IR35 – What is it and how is it changing?
The IR35 Intermediaries legislation was introduced in April 2000 to prevent individuals from providing employment services to clients through an intermediary (e.g. limited company or partnership) in order to reduce or avoid PAYE and National Insurance contributions (NICs).
The intermediary will come under the scope of IR35 where the worker would be treated as an employee of the client but for the existence of the intermediary*. IR35 is therefore designed to catch ‘one man’ companies who work almost exclusively for one major client.
When IR35 applies, the income of the intermediary is regarded as the worker’s earnings from employment, and the intermediary will be required to operate PAYE and the worker will be subject to income tax and NICs on the ‘deemed employment payment’.
The deemed employment payment is calculated by taking income received from the client, less a statutory 5% deduction, less other expenses that are normally deducted from employment, such as pension contributions. From 6 April 2016, deductions for the cost of meals and home-to-work travel can no longer be made.
Contract of Service v Contract for Services
In order to determine whether or not the worker comes under the provisions, the ‘Employed v Self-Employed’ criteria should be considered. Factors that indicate employment/non-employment include:
- Terms and conditions of the engagement;
- Level of control that the client has over what way the work is done, the way that it is done, and the time and place in which it is performed;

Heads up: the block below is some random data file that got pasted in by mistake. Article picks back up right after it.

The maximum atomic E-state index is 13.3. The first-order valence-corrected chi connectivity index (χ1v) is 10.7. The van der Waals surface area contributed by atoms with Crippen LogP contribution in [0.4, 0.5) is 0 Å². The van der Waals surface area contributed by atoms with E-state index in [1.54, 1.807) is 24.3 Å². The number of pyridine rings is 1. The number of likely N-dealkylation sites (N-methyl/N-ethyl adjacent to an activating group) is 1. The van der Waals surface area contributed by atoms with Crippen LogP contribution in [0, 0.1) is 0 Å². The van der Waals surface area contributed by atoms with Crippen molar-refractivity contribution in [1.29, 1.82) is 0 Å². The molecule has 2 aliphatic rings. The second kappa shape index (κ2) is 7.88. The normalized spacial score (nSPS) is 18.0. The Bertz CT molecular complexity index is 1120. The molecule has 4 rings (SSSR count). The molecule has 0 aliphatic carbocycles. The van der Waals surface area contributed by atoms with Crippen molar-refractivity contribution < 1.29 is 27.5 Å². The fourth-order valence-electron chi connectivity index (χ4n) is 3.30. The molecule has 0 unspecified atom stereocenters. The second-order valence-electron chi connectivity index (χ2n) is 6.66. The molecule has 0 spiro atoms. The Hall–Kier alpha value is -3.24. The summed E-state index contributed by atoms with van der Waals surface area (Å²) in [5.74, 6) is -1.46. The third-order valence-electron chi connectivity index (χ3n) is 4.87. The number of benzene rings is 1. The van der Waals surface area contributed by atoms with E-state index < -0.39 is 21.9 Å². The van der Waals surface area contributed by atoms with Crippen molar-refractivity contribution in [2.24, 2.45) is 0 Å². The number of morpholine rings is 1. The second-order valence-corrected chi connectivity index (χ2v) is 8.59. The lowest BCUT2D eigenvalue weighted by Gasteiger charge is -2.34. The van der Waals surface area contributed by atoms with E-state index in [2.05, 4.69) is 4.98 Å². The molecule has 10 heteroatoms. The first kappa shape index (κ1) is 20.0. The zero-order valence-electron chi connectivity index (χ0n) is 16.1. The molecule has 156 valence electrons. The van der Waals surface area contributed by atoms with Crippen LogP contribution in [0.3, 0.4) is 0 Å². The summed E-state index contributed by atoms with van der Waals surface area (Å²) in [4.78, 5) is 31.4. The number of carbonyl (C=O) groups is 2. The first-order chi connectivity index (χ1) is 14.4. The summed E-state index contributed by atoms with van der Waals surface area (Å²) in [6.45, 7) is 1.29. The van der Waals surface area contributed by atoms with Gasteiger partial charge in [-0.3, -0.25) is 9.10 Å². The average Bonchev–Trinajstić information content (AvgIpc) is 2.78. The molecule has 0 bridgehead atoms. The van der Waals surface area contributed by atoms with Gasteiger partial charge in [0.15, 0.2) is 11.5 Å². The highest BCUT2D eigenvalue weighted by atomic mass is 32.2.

- Opportunity to profit from sound management;
- Risk of financial loss;
- Provision of equipment and uniform;
- Basis of payment;
- Right of substitution;
- Number of clients;
- Level of integration into the client’s business.
The recent case of RS Dhillon and GP Dhillon Partnership , highlights how the facts of the case often do not point consistently towards employment or self-employment, and a broad view of the overall picture should be taken.
Upcoming Changes – Who is Responsible?
Traditionally, workers have been responsible for determining whether they fall within the scope of the IR35 legislation. However, from 6 April 2017, this responsibility will shift from the worker to the end client where they are a public sector employer, agency, or third party.
Furthermore, responsibility for operating the rules and making the deductions will fall to the client, meaning that they will be taxed as though the worker was any other employee (albeit without employment rights).
As a result of this, the 5% tax-free allowance for general business expenses will be withdrawn for PSCs working in the public sector on the basis that the intermediary will no longer have to meet these administrative costs.
* Both the agency legislation and the managed service company legislation should be considered before applying the tests under IR35.